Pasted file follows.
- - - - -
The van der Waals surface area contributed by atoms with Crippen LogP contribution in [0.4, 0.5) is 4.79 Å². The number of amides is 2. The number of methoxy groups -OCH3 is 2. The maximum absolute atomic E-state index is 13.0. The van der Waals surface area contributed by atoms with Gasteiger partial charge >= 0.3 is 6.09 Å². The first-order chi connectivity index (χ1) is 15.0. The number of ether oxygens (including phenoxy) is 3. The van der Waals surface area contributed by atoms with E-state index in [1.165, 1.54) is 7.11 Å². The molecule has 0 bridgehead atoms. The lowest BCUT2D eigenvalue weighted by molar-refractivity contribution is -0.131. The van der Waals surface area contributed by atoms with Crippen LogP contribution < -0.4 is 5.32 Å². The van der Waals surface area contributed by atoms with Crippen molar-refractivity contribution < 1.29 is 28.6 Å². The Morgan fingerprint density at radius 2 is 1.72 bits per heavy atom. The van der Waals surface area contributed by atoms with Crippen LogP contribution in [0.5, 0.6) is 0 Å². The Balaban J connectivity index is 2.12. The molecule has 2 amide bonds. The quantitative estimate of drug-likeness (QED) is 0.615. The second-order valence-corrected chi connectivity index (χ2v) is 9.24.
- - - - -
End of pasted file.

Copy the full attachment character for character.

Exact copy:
The van der Waals surface area contributed by atoms with Crippen LogP contribution in [0.4, 0.5) is 4.79 Å². The number of amides is 2. The number of methoxy groups -OCH3 is 2. The maximum absolute atomic E-state index is 13.0. The van der Waals surface area contributed by atoms with Gasteiger partial charge >= 0.3 is 6.09 Å². The first-order chi connectivity index (χ1) is 15.0. The number of ether oxygens (including phenoxy) is 3. The van der Waals surface area contributed by atoms with E-state index in [1.165, 1.54) is 7.11 Å². The molecule has 0 bridgehead atoms. The lowest BCUT2D eigenvalue weighted by molar-refractivity contribution is -0.131. The van der Waals surface area contributed by atoms with Crippen LogP contribution < -0.4 is 5.32 Å². The van der Waals surface area contributed by atoms with Crippen molar-refractivity contribution < 1.29 is 28.6 Å². The Morgan fingerprint density at radius 2 is 1.72 bits per heavy atom. The van der Waals surface area contributed by atoms with Crippen LogP contribution in [0.5, 0.6) is 0 Å². The Balaban J connectivity index is 2.12. The molecule has 2 amide bonds. The quantitative estimate of drug-likeness (QED) is 0.615. The second-order valence-corrected chi connectivity index (χ2v) is 9.24.